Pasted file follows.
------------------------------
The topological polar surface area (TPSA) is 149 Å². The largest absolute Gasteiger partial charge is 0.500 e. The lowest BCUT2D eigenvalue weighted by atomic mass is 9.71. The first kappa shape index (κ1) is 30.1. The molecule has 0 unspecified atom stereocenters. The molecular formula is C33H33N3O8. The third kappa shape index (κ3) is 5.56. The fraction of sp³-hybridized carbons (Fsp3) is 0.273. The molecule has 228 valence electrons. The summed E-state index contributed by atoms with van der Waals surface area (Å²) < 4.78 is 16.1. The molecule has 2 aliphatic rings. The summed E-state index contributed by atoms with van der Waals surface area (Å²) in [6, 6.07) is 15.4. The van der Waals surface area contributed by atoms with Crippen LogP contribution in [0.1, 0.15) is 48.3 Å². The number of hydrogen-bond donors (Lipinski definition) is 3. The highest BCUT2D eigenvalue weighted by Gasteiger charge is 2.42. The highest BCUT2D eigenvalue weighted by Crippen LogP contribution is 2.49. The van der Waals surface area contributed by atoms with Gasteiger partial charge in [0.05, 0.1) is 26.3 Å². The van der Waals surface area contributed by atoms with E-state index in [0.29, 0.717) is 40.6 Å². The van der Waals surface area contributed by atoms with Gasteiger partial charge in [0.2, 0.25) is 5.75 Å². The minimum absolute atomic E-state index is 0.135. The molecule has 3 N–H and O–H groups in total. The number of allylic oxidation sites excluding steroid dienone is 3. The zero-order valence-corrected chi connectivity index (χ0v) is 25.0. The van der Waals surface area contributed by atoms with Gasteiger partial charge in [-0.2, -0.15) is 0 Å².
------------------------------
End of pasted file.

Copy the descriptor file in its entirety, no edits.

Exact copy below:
The topological polar surface area (TPSA) is 149 Å². The largest absolute Gasteiger partial charge is 0.500 e. The lowest BCUT2D eigenvalue weighted by atomic mass is 9.71. The first kappa shape index (κ1) is 30.1. The molecule has 0 unspecified atom stereocenters. The molecular formula is C33H33N3O8. The third kappa shape index (κ3) is 5.56. The fraction of sp³-hybridized carbons (Fsp3) is 0.273. The molecule has 228 valence electrons. The summed E-state index contributed by atoms with van der Waals surface area (Å²) < 4.78 is 16.1. The molecule has 2 aliphatic rings. The summed E-state index contributed by atoms with van der Waals surface area (Å²) in [6, 6.07) is 15.4. The van der Waals surface area contributed by atoms with Crippen LogP contribution in [0.1, 0.15) is 48.3 Å². The number of hydrogen-bond donors (Lipinski definition) is 3. The highest BCUT2D eigenvalue weighted by Gasteiger charge is 2.42. The highest BCUT2D eigenvalue weighted by Crippen LogP contribution is 2.49. The van der Waals surface area contributed by atoms with Gasteiger partial charge in [0.05, 0.1) is 26.3 Å². The van der Waals surface area contributed by atoms with E-state index in [0.29, 0.717) is 40.6 Å². The van der Waals surface area contributed by atoms with Gasteiger partial charge in [0.2, 0.25) is 5.75 Å². The minimum absolute atomic E-state index is 0.135. The molecule has 3 N–H and O–H groups in total. The number of allylic oxidation sites excluding steroid dienone is 3. The zero-order valence-corrected chi connectivity index (χ0v) is 25.0. The van der Waals surface area contributed by atoms with Gasteiger partial charge in [-0.2, -0.15) is 0 Å².